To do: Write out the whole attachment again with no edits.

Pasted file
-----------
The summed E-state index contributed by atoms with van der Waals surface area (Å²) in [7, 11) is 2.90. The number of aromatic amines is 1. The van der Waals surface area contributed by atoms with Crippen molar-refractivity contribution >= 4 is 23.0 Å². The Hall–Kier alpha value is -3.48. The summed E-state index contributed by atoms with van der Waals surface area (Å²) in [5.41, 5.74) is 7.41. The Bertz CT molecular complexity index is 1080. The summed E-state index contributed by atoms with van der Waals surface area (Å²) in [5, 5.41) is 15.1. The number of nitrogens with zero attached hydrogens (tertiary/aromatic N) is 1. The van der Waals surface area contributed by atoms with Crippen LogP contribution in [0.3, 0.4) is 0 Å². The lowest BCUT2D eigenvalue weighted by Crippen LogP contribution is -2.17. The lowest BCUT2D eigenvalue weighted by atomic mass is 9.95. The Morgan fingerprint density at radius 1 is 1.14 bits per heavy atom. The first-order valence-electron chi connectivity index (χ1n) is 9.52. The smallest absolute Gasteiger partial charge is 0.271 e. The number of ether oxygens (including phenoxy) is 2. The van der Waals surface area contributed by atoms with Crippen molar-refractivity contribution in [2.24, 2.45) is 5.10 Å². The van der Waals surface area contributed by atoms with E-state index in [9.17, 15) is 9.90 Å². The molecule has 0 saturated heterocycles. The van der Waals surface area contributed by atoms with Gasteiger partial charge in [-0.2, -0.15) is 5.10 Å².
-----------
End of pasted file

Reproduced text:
The summed E-state index contributed by atoms with van der Waals surface area (Å²) in [7, 11) is 2.90. The number of aromatic amines is 1. The van der Waals surface area contributed by atoms with Crippen molar-refractivity contribution >= 4 is 23.0 Å². The Hall–Kier alpha value is -3.48. The summed E-state index contributed by atoms with van der Waals surface area (Å²) in [5.41, 5.74) is 7.41. The Bertz CT molecular complexity index is 1080. The summed E-state index contributed by atoms with van der Waals surface area (Å²) in [5, 5.41) is 15.1. The number of nitrogens with zero attached hydrogens (tertiary/aromatic N) is 1. The van der Waals surface area contributed by atoms with Crippen LogP contribution in [0.3, 0.4) is 0 Å². The lowest BCUT2D eigenvalue weighted by Crippen LogP contribution is -2.17. The lowest BCUT2D eigenvalue weighted by atomic mass is 9.95. The Morgan fingerprint density at radius 1 is 1.14 bits per heavy atom. The first-order valence-electron chi connectivity index (χ1n) is 9.52. The smallest absolute Gasteiger partial charge is 0.271 e. The number of ether oxygens (including phenoxy) is 2. The van der Waals surface area contributed by atoms with Crippen molar-refractivity contribution in [2.24, 2.45) is 5.10 Å². The van der Waals surface area contributed by atoms with E-state index in [9.17, 15) is 9.90 Å². The molecule has 0 saturated heterocycles. The van der Waals surface area contributed by atoms with Gasteiger partial charge in [-0.2, -0.15) is 5.10 Å².